In between lectures, reading, eating, and napping on the ship, I walked the 6th-deck promenade and enjoyed the never-ending daylight of mid-June in Alaska. Traveling by sea emphasizes the great distances of this big world which we forget as we jet across the skies. I loved the miles of endless ocean, and I’d stop each time I reached the stern to sing some of the songs from the repertoire the Orcas A Capella singers will be performing later this month in Prague and in the Europa Cantat in Mainz, Germany.
It’s been a long time since I’ve gotten away from home, car, day job, telephone, and the other “conveniences” of modern life, and whether it’s aboard a ship, or camping, or just pretending you’re not home, I can’t praise highly enough the value of “getting away from it all” (well, most of it) to balance life. My time away reminded me to appreciate that time, health, and mental well-being are the best foundations for the good life.
I also enjoyed some wonderful reading:
I Married the Klondike by Laura Berton: the story of a 29-year old kindergarten teacher who traveled to Dawson City in the Canadian Yukon in 1907 and made her home there for the next 30 years. This book is a wonderful romance-adventure of a woman and a town called “Paris of the North, “where everyone’s life was heroic and dramatic. In the foreward to the book by the author’s son, we learn that Laura Berton worked on a romance novel for years and didn’t consider her own life exceptional or worth writing about until she was nearly 70. I Married the Klondike is full of vivid description, straight-talking and love for the nature and landscape of the Klondike. It also describes the gold-mining, gambling mentality that another get-rich strike is just about to come; a mentality that universally leads to an impoverished end.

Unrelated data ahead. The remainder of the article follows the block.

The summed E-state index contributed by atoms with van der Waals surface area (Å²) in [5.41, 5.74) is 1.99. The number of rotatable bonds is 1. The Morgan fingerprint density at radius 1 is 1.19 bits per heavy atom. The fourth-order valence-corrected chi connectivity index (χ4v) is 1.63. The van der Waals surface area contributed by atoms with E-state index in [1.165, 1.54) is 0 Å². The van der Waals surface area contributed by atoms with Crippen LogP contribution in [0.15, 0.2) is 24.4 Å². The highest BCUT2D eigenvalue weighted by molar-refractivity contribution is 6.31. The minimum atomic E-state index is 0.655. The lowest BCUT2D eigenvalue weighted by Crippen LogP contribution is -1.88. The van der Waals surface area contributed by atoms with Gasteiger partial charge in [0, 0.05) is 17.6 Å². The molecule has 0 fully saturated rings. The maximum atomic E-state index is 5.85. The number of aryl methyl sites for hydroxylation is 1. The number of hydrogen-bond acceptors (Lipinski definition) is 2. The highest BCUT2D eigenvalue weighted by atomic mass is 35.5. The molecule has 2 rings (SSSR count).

Jubilee by Margaret Walker describes the life of a Mulatto American woman, born into slavery and working in the “Big House” during and after the Civil War while struggling to build and protect her own home and family. It tells of a bittersweet love story, of a returning husband who came back too late; and describes a second love story of honorable people determined to achieve their simple dreams. It also relates the accepted culture of slavery, both from the slave and the slave-holders’ points of view. I marvel at how people could treat other humans as their possessions, their “chattel,” yet it has only been 143 years since African-Americans were free in our own country.
Two Old Women: a simple and timeless tale of the value of our elders, and their responsibility to “die trying,” to never give up even though times get hard and it’s easier to complain. The author, Velma Wallis, is a native Alaskan. The eldest of 13 children whose father died when she was 13, Velma left school to work his traplines and help provide for her family. Two Old Women was first published by Epicenter Press in 1991, and later bought by Harper Collins. It is an Alaskan, and human, classic.